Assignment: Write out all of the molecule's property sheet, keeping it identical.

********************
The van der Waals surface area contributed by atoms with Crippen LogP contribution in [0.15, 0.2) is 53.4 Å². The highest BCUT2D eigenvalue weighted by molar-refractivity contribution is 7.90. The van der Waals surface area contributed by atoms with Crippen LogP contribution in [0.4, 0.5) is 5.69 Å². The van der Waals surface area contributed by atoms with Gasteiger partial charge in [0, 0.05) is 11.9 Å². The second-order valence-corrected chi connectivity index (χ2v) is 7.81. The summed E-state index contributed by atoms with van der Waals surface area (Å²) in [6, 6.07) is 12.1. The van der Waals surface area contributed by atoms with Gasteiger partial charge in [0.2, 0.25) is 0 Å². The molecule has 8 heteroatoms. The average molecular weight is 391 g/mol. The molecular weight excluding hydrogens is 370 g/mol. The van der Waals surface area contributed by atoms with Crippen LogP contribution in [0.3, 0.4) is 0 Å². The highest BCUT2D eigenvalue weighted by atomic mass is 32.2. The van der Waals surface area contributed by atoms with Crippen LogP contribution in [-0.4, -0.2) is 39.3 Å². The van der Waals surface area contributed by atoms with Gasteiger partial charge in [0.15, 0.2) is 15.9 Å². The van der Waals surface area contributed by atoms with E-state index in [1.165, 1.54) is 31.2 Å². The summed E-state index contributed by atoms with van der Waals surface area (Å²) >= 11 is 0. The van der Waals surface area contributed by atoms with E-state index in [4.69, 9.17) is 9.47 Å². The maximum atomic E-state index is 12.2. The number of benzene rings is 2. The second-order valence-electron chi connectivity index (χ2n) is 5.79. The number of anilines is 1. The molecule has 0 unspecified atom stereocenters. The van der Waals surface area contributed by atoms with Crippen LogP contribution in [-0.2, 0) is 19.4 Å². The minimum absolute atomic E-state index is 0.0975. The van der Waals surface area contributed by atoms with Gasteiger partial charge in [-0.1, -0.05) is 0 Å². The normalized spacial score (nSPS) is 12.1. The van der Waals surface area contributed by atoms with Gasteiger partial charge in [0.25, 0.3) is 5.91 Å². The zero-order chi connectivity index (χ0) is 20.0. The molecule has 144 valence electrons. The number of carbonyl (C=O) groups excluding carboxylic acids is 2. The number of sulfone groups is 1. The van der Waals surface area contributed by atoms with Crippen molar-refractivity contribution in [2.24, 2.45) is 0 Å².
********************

The van der Waals surface area contributed by atoms with Crippen LogP contribution in [0.15, 0.2) is 53.4 Å². The highest BCUT2D eigenvalue weighted by molar-refractivity contribution is 7.90. The van der Waals surface area contributed by atoms with Crippen LogP contribution in [0.4, 0.5) is 5.69 Å². The van der Waals surface area contributed by atoms with Gasteiger partial charge in [0, 0.05) is 11.9 Å². The second-order valence-corrected chi connectivity index (χ2v) is 7.81. The summed E-state index contributed by atoms with van der Waals surface area (Å²) in [6, 6.07) is 12.1. The van der Waals surface area contributed by atoms with Gasteiger partial charge in [0.2, 0.25) is 0 Å². The molecule has 8 heteroatoms. The average molecular weight is 391 g/mol. The molecular weight excluding hydrogens is 370 g/mol. The van der Waals surface area contributed by atoms with Crippen LogP contribution in [0.3, 0.4) is 0 Å². The highest BCUT2D eigenvalue weighted by atomic mass is 32.2. The van der Waals surface area contributed by atoms with Crippen LogP contribution in [-0.4, -0.2) is 39.3 Å². The van der Waals surface area contributed by atoms with Gasteiger partial charge in [0.15, 0.2) is 15.9 Å². The van der Waals surface area contributed by atoms with E-state index in [1.165, 1.54) is 31.2 Å². The summed E-state index contributed by atoms with van der Waals surface area (Å²) >= 11 is 0. The van der Waals surface area contributed by atoms with E-state index in [4.69, 9.17) is 9.47 Å². The maximum atomic E-state index is 12.2. The number of benzene rings is 2. The second-order valence-electron chi connectivity index (χ2n) is 5.79. The number of anilines is 1. The molecule has 0 unspecified atom stereocenters. The van der Waals surface area contributed by atoms with Crippen LogP contribution in [-0.2, 0) is 19.4 Å². The minimum absolute atomic E-state index is 0.0975. The van der Waals surface area contributed by atoms with Gasteiger partial charge in [-0.1, -0.05) is 0 Å². The normalized spacial score (nSPS) is 12.1. The van der Waals surface area contributed by atoms with Gasteiger partial charge in [0.25, 0.3) is 5.91 Å². The zero-order chi connectivity index (χ0) is 20.0. The molecule has 144 valence electrons. The number of carbonyl (C=O) groups excluding carboxylic acids is 2. The number of sulfone groups is 1. The van der Waals surface area contributed by atoms with Crippen molar-refractivity contribution in [2.24, 2.45) is 0 Å².